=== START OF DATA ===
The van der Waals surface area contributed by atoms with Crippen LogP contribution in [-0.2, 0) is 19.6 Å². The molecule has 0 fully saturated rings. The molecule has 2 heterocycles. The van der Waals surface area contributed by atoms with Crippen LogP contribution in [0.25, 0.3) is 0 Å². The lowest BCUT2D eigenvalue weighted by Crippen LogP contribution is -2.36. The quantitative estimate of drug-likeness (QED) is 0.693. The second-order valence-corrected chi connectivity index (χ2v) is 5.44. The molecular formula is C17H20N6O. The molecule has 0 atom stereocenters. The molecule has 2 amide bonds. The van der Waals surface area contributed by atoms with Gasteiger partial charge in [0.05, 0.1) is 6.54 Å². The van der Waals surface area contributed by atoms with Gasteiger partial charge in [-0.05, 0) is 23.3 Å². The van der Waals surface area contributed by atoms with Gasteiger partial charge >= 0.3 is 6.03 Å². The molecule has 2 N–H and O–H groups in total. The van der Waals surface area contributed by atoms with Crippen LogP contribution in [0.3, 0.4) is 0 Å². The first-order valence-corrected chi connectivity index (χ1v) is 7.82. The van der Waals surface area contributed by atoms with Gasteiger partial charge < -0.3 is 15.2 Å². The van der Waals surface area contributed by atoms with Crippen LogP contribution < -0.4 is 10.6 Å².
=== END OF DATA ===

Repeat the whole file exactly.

The van der Waals surface area contributed by atoms with Crippen LogP contribution in [-0.2, 0) is 19.6 Å². The molecule has 0 fully saturated rings. The molecule has 2 heterocycles. The van der Waals surface area contributed by atoms with Crippen LogP contribution in [0.25, 0.3) is 0 Å². The lowest BCUT2D eigenvalue weighted by Crippen LogP contribution is -2.36. The quantitative estimate of drug-likeness (QED) is 0.693. The second-order valence-corrected chi connectivity index (χ2v) is 5.44. The molecular formula is C17H20N6O. The molecule has 0 atom stereocenters. The molecule has 2 amide bonds. The van der Waals surface area contributed by atoms with Gasteiger partial charge in [0.05, 0.1) is 6.54 Å². The van der Waals surface area contributed by atoms with Gasteiger partial charge in [-0.05, 0) is 23.3 Å². The van der Waals surface area contributed by atoms with Gasteiger partial charge >= 0.3 is 6.03 Å². The molecule has 2 N–H and O–H groups in total. The van der Waals surface area contributed by atoms with Crippen LogP contribution in [0.3, 0.4) is 0 Å². The first-order valence-corrected chi connectivity index (χ1v) is 7.82. The van der Waals surface area contributed by atoms with Gasteiger partial charge < -0.3 is 15.2 Å². The van der Waals surface area contributed by atoms with Crippen LogP contribution < -0.4 is 10.6 Å².